This is how to use PatchAid Vitamin Patches. The instructions are printed on each package of patches.

  • Choose an area of skin that doesn’t have an open wound or a lot of hair. You’ll also want to choose an area of skin that doesn’t get rubbed much. For example, your waist may not be a good idea if you wear a belt.
  • Clean and dry the area of skin to which you are going to apply the patch. 
  • Remove the patch from the release liner so that the adhesive is exposed. Stick the path onto your skin and push firmly to press down all areas of the patch. 
  • The ingredients will be activated when the heat from your skin reaches the matrix that suspends them.
  • Leave the patch on for up to 8 hours. Then remove and discard it. If you have trouble removing the path, a bit of rubbing alcohol or some baby oil can make it easier. 
  • It’s okay to work out and sweat when you are wearing your patch. They’re flexible and able to withstand sweating.

Remember to discard used patches and to store them out of the reach of children. Patches have active ingredients, and you don’t want anyone to get an accidental overdose.

More Tips for Using Topical Vitamin Patches

When you follow these tips, you can get more out of your PatchAid Vitamin Patches by allowing them to release the maximum possible amount of their ingredients and by maximizing transdermal absorption.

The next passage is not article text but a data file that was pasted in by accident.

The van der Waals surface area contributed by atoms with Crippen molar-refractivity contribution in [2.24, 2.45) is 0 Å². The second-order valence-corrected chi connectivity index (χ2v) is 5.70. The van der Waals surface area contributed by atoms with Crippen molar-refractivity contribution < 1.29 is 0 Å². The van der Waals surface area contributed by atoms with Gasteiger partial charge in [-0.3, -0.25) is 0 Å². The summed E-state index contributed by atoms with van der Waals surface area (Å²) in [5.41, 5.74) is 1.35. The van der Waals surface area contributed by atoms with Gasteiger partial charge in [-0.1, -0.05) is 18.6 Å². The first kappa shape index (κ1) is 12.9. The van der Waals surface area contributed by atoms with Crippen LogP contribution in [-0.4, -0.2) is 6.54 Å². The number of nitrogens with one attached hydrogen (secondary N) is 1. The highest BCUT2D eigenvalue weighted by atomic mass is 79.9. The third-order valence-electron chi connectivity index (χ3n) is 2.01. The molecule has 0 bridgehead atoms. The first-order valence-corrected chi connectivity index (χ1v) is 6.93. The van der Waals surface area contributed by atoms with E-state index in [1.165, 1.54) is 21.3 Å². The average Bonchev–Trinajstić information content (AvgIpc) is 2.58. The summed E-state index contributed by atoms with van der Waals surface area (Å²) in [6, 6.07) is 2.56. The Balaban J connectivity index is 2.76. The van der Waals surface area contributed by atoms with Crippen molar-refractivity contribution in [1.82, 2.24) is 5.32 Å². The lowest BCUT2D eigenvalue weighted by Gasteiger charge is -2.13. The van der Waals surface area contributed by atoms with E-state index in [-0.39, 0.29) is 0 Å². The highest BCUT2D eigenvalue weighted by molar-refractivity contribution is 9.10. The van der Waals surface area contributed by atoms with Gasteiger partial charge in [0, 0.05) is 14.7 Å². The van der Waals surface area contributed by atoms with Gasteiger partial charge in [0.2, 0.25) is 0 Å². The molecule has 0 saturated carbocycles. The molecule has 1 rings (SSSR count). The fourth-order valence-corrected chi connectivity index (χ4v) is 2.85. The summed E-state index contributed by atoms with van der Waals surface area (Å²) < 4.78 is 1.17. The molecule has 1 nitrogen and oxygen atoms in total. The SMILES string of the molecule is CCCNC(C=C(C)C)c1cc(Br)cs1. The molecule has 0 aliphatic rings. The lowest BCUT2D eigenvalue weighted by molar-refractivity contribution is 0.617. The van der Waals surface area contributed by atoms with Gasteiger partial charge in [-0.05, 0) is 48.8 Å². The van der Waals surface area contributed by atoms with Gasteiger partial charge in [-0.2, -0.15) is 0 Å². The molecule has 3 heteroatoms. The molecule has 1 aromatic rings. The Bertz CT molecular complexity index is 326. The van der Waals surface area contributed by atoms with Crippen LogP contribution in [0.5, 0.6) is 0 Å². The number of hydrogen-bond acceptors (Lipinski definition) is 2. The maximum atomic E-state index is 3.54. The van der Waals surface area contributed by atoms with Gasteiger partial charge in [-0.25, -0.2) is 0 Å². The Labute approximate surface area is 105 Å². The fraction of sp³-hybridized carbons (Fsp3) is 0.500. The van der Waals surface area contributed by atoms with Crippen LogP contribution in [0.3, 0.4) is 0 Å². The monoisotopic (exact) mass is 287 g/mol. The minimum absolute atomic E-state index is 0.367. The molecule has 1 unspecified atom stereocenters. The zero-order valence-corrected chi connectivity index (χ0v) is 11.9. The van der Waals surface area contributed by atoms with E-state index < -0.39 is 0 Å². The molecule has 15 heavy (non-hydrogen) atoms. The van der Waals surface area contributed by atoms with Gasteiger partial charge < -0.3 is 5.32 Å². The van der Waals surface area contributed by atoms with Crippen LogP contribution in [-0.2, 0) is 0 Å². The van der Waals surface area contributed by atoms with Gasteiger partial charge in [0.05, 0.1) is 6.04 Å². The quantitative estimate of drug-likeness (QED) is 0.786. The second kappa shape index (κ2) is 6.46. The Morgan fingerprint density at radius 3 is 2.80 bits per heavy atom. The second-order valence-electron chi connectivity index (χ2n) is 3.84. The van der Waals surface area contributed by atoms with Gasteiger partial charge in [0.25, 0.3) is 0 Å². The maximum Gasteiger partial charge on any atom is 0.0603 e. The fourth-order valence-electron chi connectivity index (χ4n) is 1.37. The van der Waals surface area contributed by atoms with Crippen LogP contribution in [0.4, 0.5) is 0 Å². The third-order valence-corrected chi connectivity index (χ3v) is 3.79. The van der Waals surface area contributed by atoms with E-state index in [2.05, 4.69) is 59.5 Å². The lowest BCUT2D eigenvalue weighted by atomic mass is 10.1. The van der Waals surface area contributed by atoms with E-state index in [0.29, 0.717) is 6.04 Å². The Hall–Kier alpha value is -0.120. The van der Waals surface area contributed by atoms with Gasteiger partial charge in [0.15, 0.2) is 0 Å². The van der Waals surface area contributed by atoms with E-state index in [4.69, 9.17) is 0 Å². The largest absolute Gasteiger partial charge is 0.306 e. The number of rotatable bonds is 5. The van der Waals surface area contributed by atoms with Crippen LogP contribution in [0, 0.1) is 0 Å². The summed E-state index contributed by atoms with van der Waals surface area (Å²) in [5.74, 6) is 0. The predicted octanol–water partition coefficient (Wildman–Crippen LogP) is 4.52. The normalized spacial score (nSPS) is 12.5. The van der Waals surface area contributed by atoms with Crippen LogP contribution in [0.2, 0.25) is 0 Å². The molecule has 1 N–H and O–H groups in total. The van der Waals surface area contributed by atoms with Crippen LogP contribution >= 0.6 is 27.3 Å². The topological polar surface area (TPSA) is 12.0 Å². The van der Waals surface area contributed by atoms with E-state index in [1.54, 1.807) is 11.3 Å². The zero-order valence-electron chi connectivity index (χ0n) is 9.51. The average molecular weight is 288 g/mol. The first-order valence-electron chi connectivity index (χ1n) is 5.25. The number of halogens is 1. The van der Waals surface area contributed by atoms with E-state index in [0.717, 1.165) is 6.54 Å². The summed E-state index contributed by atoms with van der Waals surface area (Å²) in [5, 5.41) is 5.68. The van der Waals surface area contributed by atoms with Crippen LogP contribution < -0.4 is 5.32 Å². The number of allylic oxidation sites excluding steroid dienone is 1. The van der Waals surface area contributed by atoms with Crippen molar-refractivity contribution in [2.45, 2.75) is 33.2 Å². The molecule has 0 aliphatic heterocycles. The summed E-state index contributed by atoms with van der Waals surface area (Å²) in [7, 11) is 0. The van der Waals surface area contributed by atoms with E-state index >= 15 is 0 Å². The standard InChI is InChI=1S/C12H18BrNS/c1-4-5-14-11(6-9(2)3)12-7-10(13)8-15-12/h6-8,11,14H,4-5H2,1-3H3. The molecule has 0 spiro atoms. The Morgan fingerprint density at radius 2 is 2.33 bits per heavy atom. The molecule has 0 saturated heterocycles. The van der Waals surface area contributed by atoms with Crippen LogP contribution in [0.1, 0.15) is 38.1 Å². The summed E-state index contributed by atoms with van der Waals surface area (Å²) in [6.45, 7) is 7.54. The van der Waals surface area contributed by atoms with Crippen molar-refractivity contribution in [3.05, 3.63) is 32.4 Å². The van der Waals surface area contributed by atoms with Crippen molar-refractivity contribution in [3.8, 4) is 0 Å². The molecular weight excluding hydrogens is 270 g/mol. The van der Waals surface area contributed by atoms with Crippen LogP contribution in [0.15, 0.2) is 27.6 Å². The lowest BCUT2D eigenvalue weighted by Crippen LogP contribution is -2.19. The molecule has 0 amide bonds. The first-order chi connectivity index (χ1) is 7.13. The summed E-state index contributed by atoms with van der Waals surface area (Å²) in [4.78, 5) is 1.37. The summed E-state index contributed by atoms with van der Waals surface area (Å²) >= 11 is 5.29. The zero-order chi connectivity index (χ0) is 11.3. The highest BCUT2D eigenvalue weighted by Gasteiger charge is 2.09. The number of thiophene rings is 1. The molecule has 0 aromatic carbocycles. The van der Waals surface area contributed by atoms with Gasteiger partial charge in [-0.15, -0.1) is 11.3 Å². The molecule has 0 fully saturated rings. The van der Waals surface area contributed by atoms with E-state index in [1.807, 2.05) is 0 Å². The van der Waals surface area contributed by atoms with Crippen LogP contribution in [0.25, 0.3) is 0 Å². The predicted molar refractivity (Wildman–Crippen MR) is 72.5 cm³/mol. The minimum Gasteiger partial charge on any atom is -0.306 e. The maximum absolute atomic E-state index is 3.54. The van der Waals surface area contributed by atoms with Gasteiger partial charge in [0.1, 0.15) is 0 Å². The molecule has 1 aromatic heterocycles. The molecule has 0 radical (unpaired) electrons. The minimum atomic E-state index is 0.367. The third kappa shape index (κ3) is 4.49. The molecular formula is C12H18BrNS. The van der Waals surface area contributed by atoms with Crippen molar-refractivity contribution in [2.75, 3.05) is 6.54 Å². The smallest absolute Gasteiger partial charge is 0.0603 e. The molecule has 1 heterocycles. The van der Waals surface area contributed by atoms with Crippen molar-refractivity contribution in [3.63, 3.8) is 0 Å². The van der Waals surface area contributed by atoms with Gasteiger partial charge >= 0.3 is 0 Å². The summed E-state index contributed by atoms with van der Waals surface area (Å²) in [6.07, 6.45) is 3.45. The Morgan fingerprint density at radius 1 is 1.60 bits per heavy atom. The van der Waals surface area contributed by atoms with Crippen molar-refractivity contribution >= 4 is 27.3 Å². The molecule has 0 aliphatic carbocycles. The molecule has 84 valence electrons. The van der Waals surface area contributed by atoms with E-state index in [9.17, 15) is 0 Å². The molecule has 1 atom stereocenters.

• It’s okay to use multiple PatchAid Patches at once. Just make sure, when you apply them to your skin, that they don’t overlap with each other. That can interfere with the rate of nutrient absorption. It can block the nutrients from completely emptying from the matrix of the patch.
  • Instead of always using the same site on your body, change where you apply the patch sometimes. That can help prevent it from irritating your skin.
  • Store your unused patches in a dry area that doesn’t have extreme heat or cold. It’s also best to keep them out of direct sunlight.
  • Keep your patch from getting soaked. If the patch gets too wet, the adhesive can become stickier and make the patch harder to remove. Rubbing alcohol and baby oil can help release the patch.
  • Be sure to use your patches before the expiration date, which is located on the back of the interior pouch. The shelf life is two years.

As always, it’s best to talk to your doctor before using any supplement, including vitamin patches.

Vitamin Patches from PatchAid come in a variety of formulas to meet your nutritional and health needs. You don’t have to choke down large capsules or bad-tasting pills, and you don’t have to follow a complicated regimen to avoid interactions while absorbing the nutrients during digestion. Instead, vitamin patches work through transdermal absorption so they’re easy and convenient. Talk to your doctor about which ones may be best for your needs.

*The Food and Drug Administration has not evaluated these statements. PatchAid patches are not intended to diagnose, treat, cure or prevent any disease. Anyone with a medical condition should seek the advice of a licensed medical practitioner. Individual results may vary.